RIO RANCHO, N.M. (KRQE) - A former veterinarian previously convicted of several animal-control violations is now a wanted woman in Rio Rancho.
Debra Clopton is now accused of even more, and she may be causing problems at her new home in Santa Fe County.
This is the same woman KRQE has reported on before. Neighbors and police said the house Clopton left behind in Rio Rancho is a mess with a number of animals left behind.
Neighbors said numerous barking dogs were an ongoing nuisance at the home in Rio Rancho. Clopton was convicted of having more pets than the five allowed by the city and on 10 counts of possessing unlicensed animals.
According to neighbors, she moved out in January but left behind a mess .
"There are feces strewn throughout the home. There are stains on virtually every surface that's vertical from about 12 to 14 inches down," said Sgt. Nicholas Onken of the Rio Rancho Police Department.
Worse, there were animals left inside. A dead cat was brought out Sunday, but there's more animal control couldn't get to.
"We have reason to believe there are still animals living in the walls, living in the residence, but like I say, it's filthy. Its still strewn with personal property," said Onken.
Animal Control officers placed traps inside the home to try and capture the animals. Bank officials changed the locks on the foreclosed house Sunday.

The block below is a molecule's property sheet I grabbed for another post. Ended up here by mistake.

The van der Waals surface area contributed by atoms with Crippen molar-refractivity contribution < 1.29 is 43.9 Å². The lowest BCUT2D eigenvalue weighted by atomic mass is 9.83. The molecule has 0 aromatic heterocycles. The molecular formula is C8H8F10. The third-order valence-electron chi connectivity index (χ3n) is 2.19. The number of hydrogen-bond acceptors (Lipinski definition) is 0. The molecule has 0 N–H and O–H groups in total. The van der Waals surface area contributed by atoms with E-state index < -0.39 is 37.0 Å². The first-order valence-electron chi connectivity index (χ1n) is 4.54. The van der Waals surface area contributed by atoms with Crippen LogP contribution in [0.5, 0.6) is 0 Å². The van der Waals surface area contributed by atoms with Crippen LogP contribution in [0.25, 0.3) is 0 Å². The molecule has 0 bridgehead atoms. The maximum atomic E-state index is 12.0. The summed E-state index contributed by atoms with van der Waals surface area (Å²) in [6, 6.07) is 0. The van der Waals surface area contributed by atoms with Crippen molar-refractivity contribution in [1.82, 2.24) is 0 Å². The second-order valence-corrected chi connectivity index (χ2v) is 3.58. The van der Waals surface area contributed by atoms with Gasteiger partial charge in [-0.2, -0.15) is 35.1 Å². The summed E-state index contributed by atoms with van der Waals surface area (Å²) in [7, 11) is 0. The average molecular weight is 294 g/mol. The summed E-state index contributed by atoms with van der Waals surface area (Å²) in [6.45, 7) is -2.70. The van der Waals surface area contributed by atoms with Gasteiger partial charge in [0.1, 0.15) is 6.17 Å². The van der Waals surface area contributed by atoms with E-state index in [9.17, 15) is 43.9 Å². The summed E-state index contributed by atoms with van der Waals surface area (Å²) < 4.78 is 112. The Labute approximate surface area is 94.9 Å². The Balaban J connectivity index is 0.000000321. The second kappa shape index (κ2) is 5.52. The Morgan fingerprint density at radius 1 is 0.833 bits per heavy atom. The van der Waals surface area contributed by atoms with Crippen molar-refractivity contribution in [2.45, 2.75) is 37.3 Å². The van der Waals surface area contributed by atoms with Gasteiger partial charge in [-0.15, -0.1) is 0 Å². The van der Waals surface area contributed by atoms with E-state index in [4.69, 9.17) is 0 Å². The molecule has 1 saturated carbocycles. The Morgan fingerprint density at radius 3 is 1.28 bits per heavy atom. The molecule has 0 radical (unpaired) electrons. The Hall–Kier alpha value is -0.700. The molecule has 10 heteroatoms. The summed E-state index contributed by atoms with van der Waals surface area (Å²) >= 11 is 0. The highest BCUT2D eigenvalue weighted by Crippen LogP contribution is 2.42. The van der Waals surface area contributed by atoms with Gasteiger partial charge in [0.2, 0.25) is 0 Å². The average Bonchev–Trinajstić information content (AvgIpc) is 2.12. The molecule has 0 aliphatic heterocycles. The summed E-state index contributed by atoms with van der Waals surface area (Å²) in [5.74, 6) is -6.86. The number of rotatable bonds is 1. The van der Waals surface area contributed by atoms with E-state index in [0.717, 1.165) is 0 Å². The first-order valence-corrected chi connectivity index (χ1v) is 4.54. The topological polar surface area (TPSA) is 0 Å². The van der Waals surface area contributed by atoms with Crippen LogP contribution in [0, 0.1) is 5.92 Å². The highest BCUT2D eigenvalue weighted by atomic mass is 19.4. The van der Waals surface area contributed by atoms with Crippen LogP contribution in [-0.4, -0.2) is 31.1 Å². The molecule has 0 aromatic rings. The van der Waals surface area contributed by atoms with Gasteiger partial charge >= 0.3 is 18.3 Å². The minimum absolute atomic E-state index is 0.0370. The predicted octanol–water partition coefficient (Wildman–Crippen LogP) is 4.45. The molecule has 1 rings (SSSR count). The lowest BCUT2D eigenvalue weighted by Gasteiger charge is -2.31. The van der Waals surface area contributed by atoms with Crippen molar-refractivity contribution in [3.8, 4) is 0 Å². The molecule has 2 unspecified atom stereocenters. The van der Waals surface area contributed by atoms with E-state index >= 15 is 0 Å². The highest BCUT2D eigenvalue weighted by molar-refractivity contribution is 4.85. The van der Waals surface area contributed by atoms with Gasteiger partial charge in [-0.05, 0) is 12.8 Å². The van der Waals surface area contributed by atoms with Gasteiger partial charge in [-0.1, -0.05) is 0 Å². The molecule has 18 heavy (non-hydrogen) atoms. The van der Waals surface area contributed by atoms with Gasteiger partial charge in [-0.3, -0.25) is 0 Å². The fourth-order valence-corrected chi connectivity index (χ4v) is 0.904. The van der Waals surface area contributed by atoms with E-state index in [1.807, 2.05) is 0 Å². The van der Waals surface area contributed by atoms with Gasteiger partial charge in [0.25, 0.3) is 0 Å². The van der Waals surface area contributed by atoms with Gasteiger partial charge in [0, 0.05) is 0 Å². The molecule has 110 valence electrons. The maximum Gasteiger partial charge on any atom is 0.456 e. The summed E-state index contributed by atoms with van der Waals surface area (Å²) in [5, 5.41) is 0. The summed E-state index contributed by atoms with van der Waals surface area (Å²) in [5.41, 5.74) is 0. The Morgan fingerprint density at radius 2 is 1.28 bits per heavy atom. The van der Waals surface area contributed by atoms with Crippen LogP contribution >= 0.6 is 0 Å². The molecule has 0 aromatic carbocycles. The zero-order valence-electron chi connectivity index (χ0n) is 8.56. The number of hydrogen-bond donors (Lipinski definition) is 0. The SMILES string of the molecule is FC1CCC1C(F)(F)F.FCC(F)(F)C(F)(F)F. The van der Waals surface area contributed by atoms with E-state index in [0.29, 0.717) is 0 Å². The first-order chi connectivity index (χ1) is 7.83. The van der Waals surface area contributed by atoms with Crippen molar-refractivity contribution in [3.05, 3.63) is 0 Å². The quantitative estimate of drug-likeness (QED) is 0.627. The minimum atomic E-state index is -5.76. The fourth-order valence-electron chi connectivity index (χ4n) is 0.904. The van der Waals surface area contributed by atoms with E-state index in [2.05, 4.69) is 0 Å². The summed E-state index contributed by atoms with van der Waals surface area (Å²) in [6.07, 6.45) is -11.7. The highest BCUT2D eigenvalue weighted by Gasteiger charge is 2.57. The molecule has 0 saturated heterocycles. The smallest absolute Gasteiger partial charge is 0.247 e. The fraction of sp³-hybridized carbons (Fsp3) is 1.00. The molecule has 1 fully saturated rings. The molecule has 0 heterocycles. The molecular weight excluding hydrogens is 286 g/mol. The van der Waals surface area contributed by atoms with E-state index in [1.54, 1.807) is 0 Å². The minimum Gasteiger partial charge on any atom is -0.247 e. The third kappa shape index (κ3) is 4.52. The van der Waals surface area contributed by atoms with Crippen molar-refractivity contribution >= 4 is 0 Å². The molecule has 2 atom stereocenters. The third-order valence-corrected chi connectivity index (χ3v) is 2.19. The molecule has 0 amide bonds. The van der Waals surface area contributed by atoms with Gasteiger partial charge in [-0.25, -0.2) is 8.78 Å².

Clopton now has warrants for her arrest in Rio Rancho for failure to pay fines on numerous animal-control violations. KRQE has learned Clopton relocated to Santa Fe County where authorities there have already responded to several animal noise complaints.
Since she's moved, neighbors in Rio Rancho said they've seen Clopton's son come by about once a week to gather property. Onken said it appears someone was leaving food for the cats still left inside.
"Its very disgusting environment, and it's not healthy for anyone or anything to be living in," said Onken. "Clearly these animals are not being cared for. They have been abandoned.
"Its clearly not livable conditions for any animal or any person," referring to Clopton's previous Rio Rancho home.
Rio Rancho allows five animals, and neighbors said Clopton had at least 10 dogs. Santa Fe County ordinances allows 10 pets, and at this point its unclear if Clopton has more than that in her new home.
The former vet was convicted in January of 10 counts of having unlicensed animals, two counts of having more animals than allowed and not vaccinating for rabies. The New Mexico Board of Veterinary Medicine also revoked her license.
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